It’s about those same fears and unformed, unvoiced worries that mark so many areas of our lives. It’s about what we become. It’s about the choices we make; what we do with our time, how we spend our days. It’s about the dreams and ambitions and optimism of youth fading as we grow, giving way to the pragmatism and cynicism and pressures of adult life. And suddenly, before we know at all why or how exactly it has happened, we have changed out of the pretty dress and back into the comfy jeans. We have conformed. Blended in. Returned to the safe and the inconspicuous.
We spend all this time looking in the mirror and worrying and stressing – not about the big and important stuff, but about the insignificant and unimportant.
What will people think?
What if I fail?
What if I’m not good enough?
What if people look at me?
And it robs us, stealing away that childish joy and uncomplicated innocence; the wide open plain of endless possibilities becoming stifled by the expectations and judgements of others, or more often, our own perceptions of them.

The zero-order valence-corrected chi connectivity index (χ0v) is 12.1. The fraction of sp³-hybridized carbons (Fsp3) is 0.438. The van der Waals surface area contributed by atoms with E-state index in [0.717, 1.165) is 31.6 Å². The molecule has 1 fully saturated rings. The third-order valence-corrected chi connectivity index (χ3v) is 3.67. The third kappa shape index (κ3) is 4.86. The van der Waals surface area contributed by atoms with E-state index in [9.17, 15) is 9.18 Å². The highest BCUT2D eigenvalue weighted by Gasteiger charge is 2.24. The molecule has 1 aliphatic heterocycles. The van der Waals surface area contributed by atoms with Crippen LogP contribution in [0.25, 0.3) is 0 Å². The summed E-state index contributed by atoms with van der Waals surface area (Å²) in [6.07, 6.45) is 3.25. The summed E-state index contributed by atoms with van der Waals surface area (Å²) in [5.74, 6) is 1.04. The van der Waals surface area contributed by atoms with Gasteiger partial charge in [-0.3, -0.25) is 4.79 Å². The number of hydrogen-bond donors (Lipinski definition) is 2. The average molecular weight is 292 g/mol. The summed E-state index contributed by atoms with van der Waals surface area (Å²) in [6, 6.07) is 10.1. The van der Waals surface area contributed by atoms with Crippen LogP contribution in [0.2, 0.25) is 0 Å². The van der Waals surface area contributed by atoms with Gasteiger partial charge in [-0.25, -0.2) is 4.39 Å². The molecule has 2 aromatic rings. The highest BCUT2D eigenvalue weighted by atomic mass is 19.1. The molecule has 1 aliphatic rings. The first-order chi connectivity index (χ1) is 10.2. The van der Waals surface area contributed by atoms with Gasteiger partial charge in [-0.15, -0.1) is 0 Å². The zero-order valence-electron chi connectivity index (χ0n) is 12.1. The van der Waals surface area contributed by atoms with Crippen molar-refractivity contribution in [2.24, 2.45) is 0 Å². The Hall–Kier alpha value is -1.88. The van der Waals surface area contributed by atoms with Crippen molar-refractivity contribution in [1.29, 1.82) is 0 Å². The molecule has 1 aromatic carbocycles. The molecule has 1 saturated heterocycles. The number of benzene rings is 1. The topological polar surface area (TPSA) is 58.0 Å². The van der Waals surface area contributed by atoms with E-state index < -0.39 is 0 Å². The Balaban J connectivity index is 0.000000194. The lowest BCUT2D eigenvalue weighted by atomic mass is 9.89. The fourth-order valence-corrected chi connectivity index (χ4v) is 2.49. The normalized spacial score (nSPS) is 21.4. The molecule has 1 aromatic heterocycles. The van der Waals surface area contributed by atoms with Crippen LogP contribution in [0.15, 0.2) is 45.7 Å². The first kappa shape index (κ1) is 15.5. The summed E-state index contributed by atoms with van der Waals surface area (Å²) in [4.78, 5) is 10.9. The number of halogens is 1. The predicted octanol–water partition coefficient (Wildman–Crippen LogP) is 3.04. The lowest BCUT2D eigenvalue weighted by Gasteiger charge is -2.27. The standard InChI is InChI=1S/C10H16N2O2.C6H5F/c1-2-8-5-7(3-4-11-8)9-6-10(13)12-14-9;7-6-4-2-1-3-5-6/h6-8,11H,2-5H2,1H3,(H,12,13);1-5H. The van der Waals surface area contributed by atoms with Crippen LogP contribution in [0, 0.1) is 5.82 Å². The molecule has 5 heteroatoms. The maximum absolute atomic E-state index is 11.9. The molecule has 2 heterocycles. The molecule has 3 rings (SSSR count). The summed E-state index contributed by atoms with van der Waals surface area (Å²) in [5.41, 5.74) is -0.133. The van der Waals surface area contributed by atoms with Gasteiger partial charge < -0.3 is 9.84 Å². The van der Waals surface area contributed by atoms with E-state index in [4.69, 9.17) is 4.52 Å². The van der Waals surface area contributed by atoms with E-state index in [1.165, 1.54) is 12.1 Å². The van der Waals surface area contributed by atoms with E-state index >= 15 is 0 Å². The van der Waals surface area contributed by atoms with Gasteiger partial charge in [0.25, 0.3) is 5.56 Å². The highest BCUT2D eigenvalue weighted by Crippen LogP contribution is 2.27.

I think of how often we do this to ourselves, do it to each other. Whether it’s that book you’ve always dreamed of writing but never felt brave enough to try, or that race you’ve always wanted to run but never made time to train for. Whether it’s a dream long-lost under the burdens and pressures of a job that you never wanted but everyone else expected of you, or a trip you’ve always wanted to take but you know those around you won’t understand your desire for. So many times and in so many ways we forget to be childish in our hope, childlike in our faith, our optimism, our belief in ourselves. We let the world roar loud around us and forget to listen to the quiet whispers in our soul, breathing bravery and desire and hope.
So I took another look in the mirror, and bit down every anxiety that told me to change out of my dress and back into my safe, comfortable jeans. I turned to face my daughter and smiled as I looked her squarely in the eye and took her hand to leave.
“No. You’re right” I said, “I like it too. Let’s go.”
Matthew 18:2 “And calling to him a child, he put him in the midst of them and said, “Truly, I say to you, unless you turn and become like children, you will never enter the kingdom of heaven”